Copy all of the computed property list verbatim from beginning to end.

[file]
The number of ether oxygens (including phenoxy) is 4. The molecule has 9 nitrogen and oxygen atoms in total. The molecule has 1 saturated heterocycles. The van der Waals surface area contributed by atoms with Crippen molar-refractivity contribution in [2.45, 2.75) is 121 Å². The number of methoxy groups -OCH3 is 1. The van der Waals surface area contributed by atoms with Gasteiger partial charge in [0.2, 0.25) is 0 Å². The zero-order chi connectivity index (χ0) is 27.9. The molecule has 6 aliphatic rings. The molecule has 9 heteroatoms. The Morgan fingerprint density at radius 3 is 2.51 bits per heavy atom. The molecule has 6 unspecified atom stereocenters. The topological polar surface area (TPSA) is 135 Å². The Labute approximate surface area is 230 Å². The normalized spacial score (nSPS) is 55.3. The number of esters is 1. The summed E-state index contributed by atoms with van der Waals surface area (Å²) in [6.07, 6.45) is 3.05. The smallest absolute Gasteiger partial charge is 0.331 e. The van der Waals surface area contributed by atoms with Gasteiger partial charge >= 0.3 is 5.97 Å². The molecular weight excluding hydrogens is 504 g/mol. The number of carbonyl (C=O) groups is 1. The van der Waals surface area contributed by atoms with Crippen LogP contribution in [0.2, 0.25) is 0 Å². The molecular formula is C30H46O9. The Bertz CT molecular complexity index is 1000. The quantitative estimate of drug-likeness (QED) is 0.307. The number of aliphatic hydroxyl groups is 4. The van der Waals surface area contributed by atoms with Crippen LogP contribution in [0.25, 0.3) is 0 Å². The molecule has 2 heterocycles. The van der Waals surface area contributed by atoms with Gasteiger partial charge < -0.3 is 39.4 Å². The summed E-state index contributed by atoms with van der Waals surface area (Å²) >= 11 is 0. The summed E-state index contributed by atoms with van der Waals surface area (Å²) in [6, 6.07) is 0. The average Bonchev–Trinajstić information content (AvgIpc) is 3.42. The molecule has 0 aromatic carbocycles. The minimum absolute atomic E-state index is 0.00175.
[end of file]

The number of ether oxygens (including phenoxy) is 4. The molecule has 9 nitrogen and oxygen atoms in total. The molecule has 1 saturated heterocycles. The van der Waals surface area contributed by atoms with Crippen molar-refractivity contribution in [2.45, 2.75) is 121 Å². The number of methoxy groups -OCH3 is 1. The van der Waals surface area contributed by atoms with Gasteiger partial charge in [0.2, 0.25) is 0 Å². The zero-order chi connectivity index (χ0) is 27.9. The molecule has 6 aliphatic rings. The molecule has 9 heteroatoms. The Morgan fingerprint density at radius 3 is 2.51 bits per heavy atom. The molecule has 6 unspecified atom stereocenters. The topological polar surface area (TPSA) is 135 Å². The Labute approximate surface area is 230 Å². The normalized spacial score (nSPS) is 55.3. The number of esters is 1. The summed E-state index contributed by atoms with van der Waals surface area (Å²) in [6.07, 6.45) is 3.05. The smallest absolute Gasteiger partial charge is 0.331 e. The van der Waals surface area contributed by atoms with Gasteiger partial charge >= 0.3 is 5.97 Å². The molecular weight excluding hydrogens is 504 g/mol. The number of carbonyl (C=O) groups is 1. The van der Waals surface area contributed by atoms with Crippen LogP contribution in [0.2, 0.25) is 0 Å². The molecular formula is C30H46O9. The Bertz CT molecular complexity index is 1000. The quantitative estimate of drug-likeness (QED) is 0.307. The number of aliphatic hydroxyl groups is 4. The van der Waals surface area contributed by atoms with Crippen LogP contribution in [0.25, 0.3) is 0 Å². The molecule has 2 heterocycles. The van der Waals surface area contributed by atoms with Gasteiger partial charge < -0.3 is 39.4 Å². The summed E-state index contributed by atoms with van der Waals surface area (Å²) >= 11 is 0. The summed E-state index contributed by atoms with van der Waals surface area (Å²) in [6, 6.07) is 0. The average Bonchev–Trinajstić information content (AvgIpc) is 3.42. The molecule has 0 aromatic carbocycles. The minimum absolute atomic E-state index is 0.00175.